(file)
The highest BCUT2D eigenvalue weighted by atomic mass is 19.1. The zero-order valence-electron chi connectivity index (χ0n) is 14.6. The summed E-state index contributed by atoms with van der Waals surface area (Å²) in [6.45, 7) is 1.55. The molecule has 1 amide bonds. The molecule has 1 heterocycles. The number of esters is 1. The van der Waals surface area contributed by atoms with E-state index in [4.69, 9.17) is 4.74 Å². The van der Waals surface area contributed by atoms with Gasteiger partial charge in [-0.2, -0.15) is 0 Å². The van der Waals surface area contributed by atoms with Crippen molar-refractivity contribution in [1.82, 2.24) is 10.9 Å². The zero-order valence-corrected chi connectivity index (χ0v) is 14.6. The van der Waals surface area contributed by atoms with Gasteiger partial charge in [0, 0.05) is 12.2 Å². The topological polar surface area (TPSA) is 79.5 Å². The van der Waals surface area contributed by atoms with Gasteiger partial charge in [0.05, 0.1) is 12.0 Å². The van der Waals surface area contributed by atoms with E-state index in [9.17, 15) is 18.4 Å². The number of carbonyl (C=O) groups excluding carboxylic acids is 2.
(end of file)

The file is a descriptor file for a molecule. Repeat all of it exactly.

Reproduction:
The highest BCUT2D eigenvalue weighted by atomic mass is 19.1. The zero-order valence-electron chi connectivity index (χ0n) is 14.6. The summed E-state index contributed by atoms with van der Waals surface area (Å²) in [6.45, 7) is 1.55. The molecule has 1 amide bonds. The molecule has 1 heterocycles. The number of esters is 1. The van der Waals surface area contributed by atoms with E-state index in [4.69, 9.17) is 4.74 Å². The van der Waals surface area contributed by atoms with Gasteiger partial charge in [-0.2, -0.15) is 0 Å². The van der Waals surface area contributed by atoms with Crippen molar-refractivity contribution in [1.82, 2.24) is 10.9 Å². The zero-order valence-corrected chi connectivity index (χ0v) is 14.6. The van der Waals surface area contributed by atoms with Gasteiger partial charge in [0, 0.05) is 12.2 Å². The topological polar surface area (TPSA) is 79.5 Å². The van der Waals surface area contributed by atoms with Gasteiger partial charge in [0.05, 0.1) is 12.0 Å². The van der Waals surface area contributed by atoms with E-state index in [9.17, 15) is 18.4 Å². The number of carbonyl (C=O) groups excluding carboxylic acids is 2.